An international health emergency meant relentlessly navigating logistical pressures to deliver essential vaccines to the world's most remote locations
Supply chain management has the ability to provide relief to people and communities, which is both life-saving and life-changing. There is perhaps no better example of this than during the global Covid-19 pandemic in which the collective efforts of organisations and their supply chains delivered much-needed vaccines.
While developed countries were able to establish their own supply chains, this was not the case for some of the world’s poorest countries, which would need support to get back on their feet.
At the heart of these efforts was Crown Agents, an organisation that works to enact sustainable change and enable self-sufficiency across the world through its work with foundations, charities, governments, donors, and corporations. Few projects have been more impressive than its delivery of 4.5m vaccines distributed to 16 countries across the world.
This gargantuan effort encompassed 85,500 miles and 23 flights within eight days, where not a single dose was spoiled. An additional 450,000 Covid-19 vaccines were sent to 14 of the UK’s Overseas Territories, many of which are located in extremely remote and hard-to-reach regions.
The Pitcairn Islands, for example, are in the midst of the Pacific Ocean – a two-week boat journey away from its closest neighbour, New Zealand.
Tristan Da Cunha, another Overseas Territory located in the South Atlantic Ocean, has been described as the most remote community on earth. Crown Agents successfully supplied life-saving vaccines to these territories, accounting for the complex transportation routes and tight timelines for delivering doses before they would spoil.
Supply Management spoke to Graeme Kelly, head of Crown Agents’ logistics arm, Greenshields Cowie, about how he and his team navigated complex logistical challenges to deliver vaccines in an unprecedented supply chain environment.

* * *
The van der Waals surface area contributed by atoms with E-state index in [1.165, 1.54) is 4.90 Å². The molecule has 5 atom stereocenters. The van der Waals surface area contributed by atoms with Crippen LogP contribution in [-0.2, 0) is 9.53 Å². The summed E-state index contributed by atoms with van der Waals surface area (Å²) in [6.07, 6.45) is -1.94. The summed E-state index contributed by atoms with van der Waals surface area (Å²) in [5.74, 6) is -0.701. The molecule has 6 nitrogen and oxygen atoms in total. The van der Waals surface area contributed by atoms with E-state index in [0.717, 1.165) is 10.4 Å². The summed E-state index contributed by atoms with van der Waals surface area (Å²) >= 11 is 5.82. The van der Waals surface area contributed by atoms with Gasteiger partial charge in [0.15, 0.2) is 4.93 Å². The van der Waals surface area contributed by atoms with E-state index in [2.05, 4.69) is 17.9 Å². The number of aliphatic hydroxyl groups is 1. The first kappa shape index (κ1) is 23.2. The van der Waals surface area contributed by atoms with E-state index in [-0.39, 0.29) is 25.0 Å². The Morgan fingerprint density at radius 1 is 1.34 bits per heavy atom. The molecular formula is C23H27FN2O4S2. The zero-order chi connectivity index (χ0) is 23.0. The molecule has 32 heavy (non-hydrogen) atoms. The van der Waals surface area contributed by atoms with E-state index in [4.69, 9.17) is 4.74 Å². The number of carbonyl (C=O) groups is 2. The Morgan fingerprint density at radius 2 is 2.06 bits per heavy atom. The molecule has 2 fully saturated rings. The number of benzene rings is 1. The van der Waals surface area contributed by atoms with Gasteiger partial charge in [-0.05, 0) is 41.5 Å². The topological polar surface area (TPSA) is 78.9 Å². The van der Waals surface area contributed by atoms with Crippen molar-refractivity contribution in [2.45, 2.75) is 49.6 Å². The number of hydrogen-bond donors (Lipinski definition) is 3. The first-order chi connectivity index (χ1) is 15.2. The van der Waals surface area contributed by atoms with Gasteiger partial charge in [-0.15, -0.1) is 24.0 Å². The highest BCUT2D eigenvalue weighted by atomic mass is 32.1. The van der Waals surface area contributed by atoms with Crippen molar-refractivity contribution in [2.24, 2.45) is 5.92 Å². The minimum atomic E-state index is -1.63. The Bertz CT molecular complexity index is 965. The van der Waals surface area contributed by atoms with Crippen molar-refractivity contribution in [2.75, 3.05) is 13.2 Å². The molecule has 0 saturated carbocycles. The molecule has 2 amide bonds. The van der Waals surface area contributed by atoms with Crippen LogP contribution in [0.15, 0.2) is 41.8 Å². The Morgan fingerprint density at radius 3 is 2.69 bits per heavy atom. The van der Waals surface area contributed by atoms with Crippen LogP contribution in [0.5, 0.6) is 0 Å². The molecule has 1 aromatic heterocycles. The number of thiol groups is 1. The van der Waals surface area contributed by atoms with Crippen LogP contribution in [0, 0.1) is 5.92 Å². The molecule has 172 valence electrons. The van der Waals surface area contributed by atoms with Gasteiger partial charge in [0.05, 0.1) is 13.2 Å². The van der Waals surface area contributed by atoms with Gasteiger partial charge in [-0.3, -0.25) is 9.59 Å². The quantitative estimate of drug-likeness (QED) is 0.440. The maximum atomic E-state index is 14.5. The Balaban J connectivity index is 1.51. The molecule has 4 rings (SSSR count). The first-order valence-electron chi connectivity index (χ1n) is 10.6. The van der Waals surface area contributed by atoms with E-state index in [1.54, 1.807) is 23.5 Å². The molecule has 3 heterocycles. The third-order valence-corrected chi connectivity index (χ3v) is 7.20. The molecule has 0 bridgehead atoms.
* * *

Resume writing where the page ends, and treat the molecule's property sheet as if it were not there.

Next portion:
Start with due diligence
The reality of building a supply chain from scratch can be daunting, especially in situations with significant time or budget constraints. Geopolitical events or civil unrest can create extra complexity when trying to uphold a supply chain or to establish networks abroad, though with reliable network partners spread out globally this can be surmounted.
When Crown Agents began distributing vaccines to parts of Africa, the Pacific Islands and the Caribbean, it started from absolute zero. With the additional problems created by quarantine and travel restrictions, it leveraged support from existing partners, as Kelly explains.
“We started to build the supply chains with a set of suppliers that had been through our due diligence processes and with whom we had frameworks,” he says.
“This was vital – we needed a network we could rely on which had experience and knew how to apply the maximum flexibility to the project. The logistics side of the operation was restricted, as air routes we would have taken were hampered and border crossings were closing.
“With that in mind, we also had to look at different options and put forward creative solutions. We looked at different routes, different suppliers and even had PPE sat on aircraft seats. And once the stock arrived at its destination country it had to be delivered to its final destination, which involved setting up a cold chain. We essentially took complexity and cubed it.”
Work with the best people